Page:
3D Printed Robots With Shock-Absorbing Skins


Scientists from MIT’s Computer science and Artificial Intelligence Laboratory (CSAIL) are developing a new method for 3-D printing soft materials. The technique is called as programmable viscoelastic material (PVM) technique. This technique can make 3D-printed robots safer and more accurate in their movements. It even could improve the durability of drones, phones, shoes, helmets, and more.

This PVM technique enables users to program each part of a 3D-printed object, like 3D-printed robots, to the levels of stiffness and elasticity. It relies on the task they need to do for it. For example, scientists outfitted a 3D-printed cube robot with shock-absorbing skins.

The cube robot includes a rigid body, two motors, a microcontroller, a battery, and inertial measurement unit sensors. Four layers of looped metal strip serve as the springs that propel the cube.

CSAIL Director Daniela Rus said, “That reduction makes all the difference for preventing a rotor from breaking off a drone or a sensor from cracking when it hits the floor. These materials allow us to 3-D print robots with visco-elastic properties. It can be loaded by the user at print-time as part of the fabrication process.”

This skin allows the robot to land more accurately. It suggests that similar shock absorbers could be used to help extend the lifespan of delivery drones.

There are lots of reasons for outing dampers on things. The most common type of damper is Viscoelastic. But they are generally only commercially available in specific sizes and at specific damping levels. Because they consume lots of time to customize. So, this was a big problem.

Scientists overcome this problem through the 3D printing technique. 3D printing allows users to “program” material to their exact needs for every single part of an object with different mechanical properties.

Lipton said, “It’s hard to customize soft objects using existing fabrication methods. You need to inject moulding or some other industrial process. 3D printing opens up more possibilities and lets us ask the question, ‘can we make things we couldn’t make before?”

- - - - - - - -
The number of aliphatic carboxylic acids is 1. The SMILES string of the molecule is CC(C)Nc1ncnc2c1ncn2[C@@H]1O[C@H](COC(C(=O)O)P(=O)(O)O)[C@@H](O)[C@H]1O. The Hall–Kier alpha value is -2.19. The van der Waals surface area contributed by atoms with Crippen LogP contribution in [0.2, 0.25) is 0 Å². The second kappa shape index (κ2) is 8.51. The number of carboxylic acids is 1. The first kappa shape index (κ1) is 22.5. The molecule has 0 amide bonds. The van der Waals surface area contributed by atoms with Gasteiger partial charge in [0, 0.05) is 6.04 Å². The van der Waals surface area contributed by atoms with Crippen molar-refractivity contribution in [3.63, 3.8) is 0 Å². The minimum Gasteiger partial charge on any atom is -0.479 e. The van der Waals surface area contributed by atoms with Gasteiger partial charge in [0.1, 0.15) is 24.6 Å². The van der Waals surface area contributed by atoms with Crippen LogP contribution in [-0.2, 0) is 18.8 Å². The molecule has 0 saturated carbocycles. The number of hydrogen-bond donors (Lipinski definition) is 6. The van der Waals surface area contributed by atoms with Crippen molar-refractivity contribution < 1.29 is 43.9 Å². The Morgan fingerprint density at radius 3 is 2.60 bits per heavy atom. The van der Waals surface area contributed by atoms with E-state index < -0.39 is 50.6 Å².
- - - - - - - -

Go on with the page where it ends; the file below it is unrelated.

Scientists then used a solid, liquid flexible rubber-like material called TangoBlack+ to print the cube and its skins. For this, they used a standard 3D printer. The PVM process is related to Rus’ previous 3D printed robots work, with an inkjet depositing droplets of different materials layer-by-layer and then using UV light to solidify the non-liquids.

Professor Had Lipson said, “By combining multiple materials to achieve properties that are outside the range of the base material, this work pushes the envelope of what’s possible to print. On top of that, being able to do this in a single print job raises the bar for additive manufacturing.”

This PVM technique could have many other possible applications. For example, shock-absorbing running shoes and headgear. By damping the motion brought about by robots’ motors. For example, PVMs can protect sensitive parts like cameras and sensors. They even can make the 3D printed robots easier to control.

MacCurdy says, “programming different regions of an object has important implications for things like helmets. You could have certain parts made of materials that are comfortable for your head to rest on and other shock-absorbing materials for the sections that are most likely to be impacted in a collision.”


See stories of the future in your inbox each morning.